We were relatively healthy in spite of the poor and insufficient food intake. The various childhood diseases passed us with relative ease. We, of course, suffered from the so–called “evil eye curses,” and mother was a specialist in treating the disease. She would take a glass of water, add some salt, some breadcrumbs, and some burning coals and mix the concoction. We were then told to rinse the mouth with it and repeated the procedure three times a day. This prescription usually healed the problem. In more serious cases, assistance was asked of the teacher Zacharia Mandil. He was a known “specialist” in curing serious evil eye cases. He repeatedly whispered holy phrases until the patient became totally bored and was sent home.

Years went by and the needs of the family increased, but the income remained static. Then suddenly letters stopped coming from father. We inquired daily at the post office, but there was no letter and we began to worry. Then the company that employed father informed us that he had been robbed and was heading home. He then told us the whole story. He used to have coachmen that worked for him for years until the latter decided to get married and work near the house. My father began to interview various drivers for his position and selected a Hungarian coachman who had excellent references, and the decision was also approved by the company. Father was pleased with the driver, who worked for him for two years. One time, he stopped to visit a local gentry, took with him some samples and left the coachman by the gate. On leaving the customer's house, he did not see his coach or the coachman. The latter vanished and left no trace.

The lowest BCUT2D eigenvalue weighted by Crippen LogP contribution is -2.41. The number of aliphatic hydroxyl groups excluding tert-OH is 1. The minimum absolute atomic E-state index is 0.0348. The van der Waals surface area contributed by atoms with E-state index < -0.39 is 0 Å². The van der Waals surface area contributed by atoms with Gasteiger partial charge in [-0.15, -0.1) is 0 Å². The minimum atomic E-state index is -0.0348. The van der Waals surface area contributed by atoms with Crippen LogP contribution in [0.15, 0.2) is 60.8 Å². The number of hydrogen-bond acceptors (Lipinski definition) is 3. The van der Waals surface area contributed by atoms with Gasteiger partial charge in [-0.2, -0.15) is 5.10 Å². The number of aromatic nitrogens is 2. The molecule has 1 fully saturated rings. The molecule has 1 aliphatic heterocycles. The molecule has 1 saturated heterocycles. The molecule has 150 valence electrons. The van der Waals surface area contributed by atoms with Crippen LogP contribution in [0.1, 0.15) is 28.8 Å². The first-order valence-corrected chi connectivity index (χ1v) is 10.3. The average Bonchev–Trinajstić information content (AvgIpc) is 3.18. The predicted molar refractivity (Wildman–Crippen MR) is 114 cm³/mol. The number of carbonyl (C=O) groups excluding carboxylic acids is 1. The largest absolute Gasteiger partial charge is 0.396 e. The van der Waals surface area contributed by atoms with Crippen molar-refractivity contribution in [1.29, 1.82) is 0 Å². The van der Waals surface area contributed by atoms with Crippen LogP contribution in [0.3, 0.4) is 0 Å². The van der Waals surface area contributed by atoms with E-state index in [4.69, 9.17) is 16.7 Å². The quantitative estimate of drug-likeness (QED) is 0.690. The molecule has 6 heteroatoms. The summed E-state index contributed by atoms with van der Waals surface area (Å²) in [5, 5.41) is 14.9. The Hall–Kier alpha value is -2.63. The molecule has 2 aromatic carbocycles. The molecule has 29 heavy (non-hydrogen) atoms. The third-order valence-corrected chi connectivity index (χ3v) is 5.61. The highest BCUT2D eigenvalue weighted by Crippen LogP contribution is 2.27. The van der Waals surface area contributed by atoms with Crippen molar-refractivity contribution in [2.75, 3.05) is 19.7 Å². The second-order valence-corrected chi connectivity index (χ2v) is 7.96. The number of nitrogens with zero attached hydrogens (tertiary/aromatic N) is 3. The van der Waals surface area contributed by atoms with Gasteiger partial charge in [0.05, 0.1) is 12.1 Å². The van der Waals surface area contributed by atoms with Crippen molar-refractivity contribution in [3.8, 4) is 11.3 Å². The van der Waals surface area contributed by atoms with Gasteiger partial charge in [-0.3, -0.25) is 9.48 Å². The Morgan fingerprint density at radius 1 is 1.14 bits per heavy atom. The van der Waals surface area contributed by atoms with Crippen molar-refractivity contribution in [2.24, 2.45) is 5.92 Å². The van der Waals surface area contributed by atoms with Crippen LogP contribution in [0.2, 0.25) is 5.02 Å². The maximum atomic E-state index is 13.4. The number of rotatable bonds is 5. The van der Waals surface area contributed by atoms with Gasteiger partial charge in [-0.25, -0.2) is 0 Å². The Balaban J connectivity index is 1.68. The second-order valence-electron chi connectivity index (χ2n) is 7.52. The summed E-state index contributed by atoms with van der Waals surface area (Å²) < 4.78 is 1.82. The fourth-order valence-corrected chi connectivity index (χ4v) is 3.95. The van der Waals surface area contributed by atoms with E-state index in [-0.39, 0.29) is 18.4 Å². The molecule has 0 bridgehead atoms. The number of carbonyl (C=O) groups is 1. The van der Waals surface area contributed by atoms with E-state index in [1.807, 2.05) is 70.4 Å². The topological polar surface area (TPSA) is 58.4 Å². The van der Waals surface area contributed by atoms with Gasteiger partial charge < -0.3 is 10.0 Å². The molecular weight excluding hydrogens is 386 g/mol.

My father looked all over but there was no trace. His anger turned to rage, but it was hopeless. People assembled and looked at my father in despair, but the event amused them. Some said the coach went there, others said it went that way, but nothing concrete. Finally he managed to reach the nearest hamlet where there was a police station and reported the event. The police dispatched telegrams to the nearest police stations, but father had to pay for them. He also sent one to the company and informed them of the incident. The thief was finally caught in the vicinity of Bremen where he intended to sail for America. Naturally he had sold everything but still had some money in his pocket that was seized and turned over to father. The thief was escorted to Hungary to face trial and jail.

Father returned home practically penniless and the jewelry was never recovered. At first the firm continued to pay a reduced salary to my father, but then they stopped all payments. They accused father of being careless and blamed him indirectly for their big loss. The company also reduced its business in the area and father lost his job. Soon he was offered another job by a local Jewish merchant with the initials D.T.Z., who sold agricultural machines. The job was easier, closer to home and involved less traveling.